Background: In December 2019, COVID-19 emerged and rapidly spread worldwide. Transmission of SARS-CoV-2, the virus that causes COVID-19, is high; as a result, countries worldwide have imposed rigorous public health measures, such as quarantine. This has involved the suspension of medical school classes globally. Medical school attachments are vital to aid the progression of students' confidence and competencies as future physicians. Since the outbreak of COVID-19, medical schools have sought ways to replace medical placements with virtual clinical teaching.
Objective: The objective of this study was to review the advantages and disadvantages of virtual medical teaching for medical students during the COVID-19 pandemic based on the current emerging literature.
Methods: A brief qualitative review based on the application and effectiveness of virtual teaching during the COVID-19 pandemic was conducted by referencing keywords, including medical student virtual teaching COVID-19, virtual undergraduate medical education, and virtual medical education COVID-19, in the electronic databases of PubMed and Google Scholar. A total of 201 articles were found, of which 34 were included in the study. Manual searches of the reference lists of the included articles yielded 5 additional articles. The findings were tabulated and assessed under the following headings: summary of virtual teaching offered, strengths of virtual teaching, and weaknesses of virtual teaching.
Results: The strengths of virtual teaching included the variety of web-based resources available. New interactive forms of virtual teaching are being developed to enable students to interact with patients from their homes. Open-access teaching with medical experts has enabled students to remain abreast of the latest medical advancements and to reclaim knowledge lost by the suspension of university classes and clinical attachments. Peer mentoring has been proven to be a valuable tool for medical students with aims of increasing knowledge and providing psychological support. Weaknesses of virtual teaching included technical challenges, confidentiality issues, reduced student engagement, and loss of assessments. The mental well-being of students was found to be negatively affected during the pandemic. Inequalities of virtual teaching services worldwide were also noted to cause differences in medical education.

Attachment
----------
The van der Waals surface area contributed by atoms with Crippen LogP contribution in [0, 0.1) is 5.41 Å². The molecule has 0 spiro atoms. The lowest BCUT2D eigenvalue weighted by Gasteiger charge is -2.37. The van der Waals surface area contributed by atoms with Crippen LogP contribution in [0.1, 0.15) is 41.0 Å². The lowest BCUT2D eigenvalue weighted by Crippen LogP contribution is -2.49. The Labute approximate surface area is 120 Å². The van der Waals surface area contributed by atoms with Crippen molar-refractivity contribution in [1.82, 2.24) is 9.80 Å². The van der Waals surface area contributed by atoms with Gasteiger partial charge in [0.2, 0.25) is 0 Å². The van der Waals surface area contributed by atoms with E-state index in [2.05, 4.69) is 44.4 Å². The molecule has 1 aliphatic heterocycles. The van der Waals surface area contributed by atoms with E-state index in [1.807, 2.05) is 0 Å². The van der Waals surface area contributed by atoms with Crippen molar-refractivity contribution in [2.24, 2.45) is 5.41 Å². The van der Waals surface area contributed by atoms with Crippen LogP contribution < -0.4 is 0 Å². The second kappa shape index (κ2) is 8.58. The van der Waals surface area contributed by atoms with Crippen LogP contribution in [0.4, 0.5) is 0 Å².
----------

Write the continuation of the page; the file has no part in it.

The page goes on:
Conclusions: In the unprecedented times of the COVID-19 pandemic, medical schools have a duty to provide ongoing education to medical students. The continuation of teaching is crucial to enable the graduation of future physicians into society. The evidence suggests that virtual teaching is effective, and institutions are working to further develop these resources to improve student engagement and interactivity. Moving forward, medical faculties must adopt a more holistic approach to student education and consider the mental impact of COVID-19 on students as well as improve the security and technology of virtual platforms.
Keywords: COVID-19; medical education; medical student; pandemic; quarantine; review; virtual teaching; virus.
©Robyn-Jenia Wilcha. Originally published in JMIR Medical Education (http://mededu.jmir.org), 18.11.2020.